I mention this because all of the water polo players were avid surfers and fear of shark attack became a nasty reality which, in fact, remained with us for the rest of our lives – to this very day. I guess that much less time would have been spent in the swimming pools and much more in the sea if it hadn’t been for that fear. However, it never really stopped us from surfing.
Here is a brief description of the five shark attacks on the four people that I knew.
The first involved a youngster of about 18 years old who was a member of the Durban Surf lifesaving club’s first lifesaving team. The incident occurred when they were training for the South African Surf lifesaving championships at about five o’clock one afternoon at South Beach.
His name was Brian van Berg and his role was patient, which involved swimming out beyond the breakers and waiting for the beltman who was usually the strongest swimmer in the team to swim out and “rescue” him. No one had thought of using a plastic bottle to keep people in distress on the surface while they were pulled to shore by their rescuer.
Instead the rescue team comprised a beltman whose job it was to swim out to the person in trouble in the water, wearing a harness to which was fastened several hundred metres of strong thin white rope; a team of strong young men had the job of feeding the rope out as the beltman swam towards the drowning person and then to pull the beltman and his patient in to shore when the beltman indicated that he had a firm grip on the patient.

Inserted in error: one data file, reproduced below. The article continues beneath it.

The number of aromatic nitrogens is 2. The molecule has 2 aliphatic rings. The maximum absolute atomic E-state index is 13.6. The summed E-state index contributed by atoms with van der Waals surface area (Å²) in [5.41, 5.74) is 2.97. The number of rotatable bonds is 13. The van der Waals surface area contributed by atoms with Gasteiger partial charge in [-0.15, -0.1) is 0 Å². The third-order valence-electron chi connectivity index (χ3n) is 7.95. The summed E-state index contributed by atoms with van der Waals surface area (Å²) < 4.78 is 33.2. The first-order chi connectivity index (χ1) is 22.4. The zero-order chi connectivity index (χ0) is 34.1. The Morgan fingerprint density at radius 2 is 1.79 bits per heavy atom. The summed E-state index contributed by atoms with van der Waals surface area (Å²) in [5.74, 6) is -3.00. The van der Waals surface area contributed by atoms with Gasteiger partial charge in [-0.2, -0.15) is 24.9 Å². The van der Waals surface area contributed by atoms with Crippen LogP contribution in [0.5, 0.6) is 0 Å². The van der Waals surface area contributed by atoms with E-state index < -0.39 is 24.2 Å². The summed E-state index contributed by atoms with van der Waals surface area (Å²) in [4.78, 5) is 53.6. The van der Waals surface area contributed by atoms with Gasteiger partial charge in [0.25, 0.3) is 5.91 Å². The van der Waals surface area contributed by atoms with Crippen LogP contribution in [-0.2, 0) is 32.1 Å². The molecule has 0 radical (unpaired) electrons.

Pulling the rope was a highly skilled activity because if the pullers got the timing wrong and pulled when a wave had rolled over the beltman and patient they could be drowned because it was almost impossible to get to the surface while being dragged under the water at high speed.
The beltman, who incidentally was my cousin Neville Cook, saw Brian disappear under the water when he was about 2 yards away from him and assuming that Brian was fooling around he dived underwater to grab him. As he dived he threw his arm into the air to get impetus to go underwater and his teammates on the rope took this as a signal that he was ready to be pulled in and immediately began to pull. Neville’s frantic efforts to signal them to stop pulling him had no effect initially and he was pulled several yards back. As soon as the team stopped pulling Neville swam back to where Brian had been and dived around for him but he was not there.
He was never seen again and it was assumed that he was taken by a big great white shark.
The second of the five attacks also took place at Durban South Beach immediately next to West Street Pier which was a favourite fishing pier erected many years before.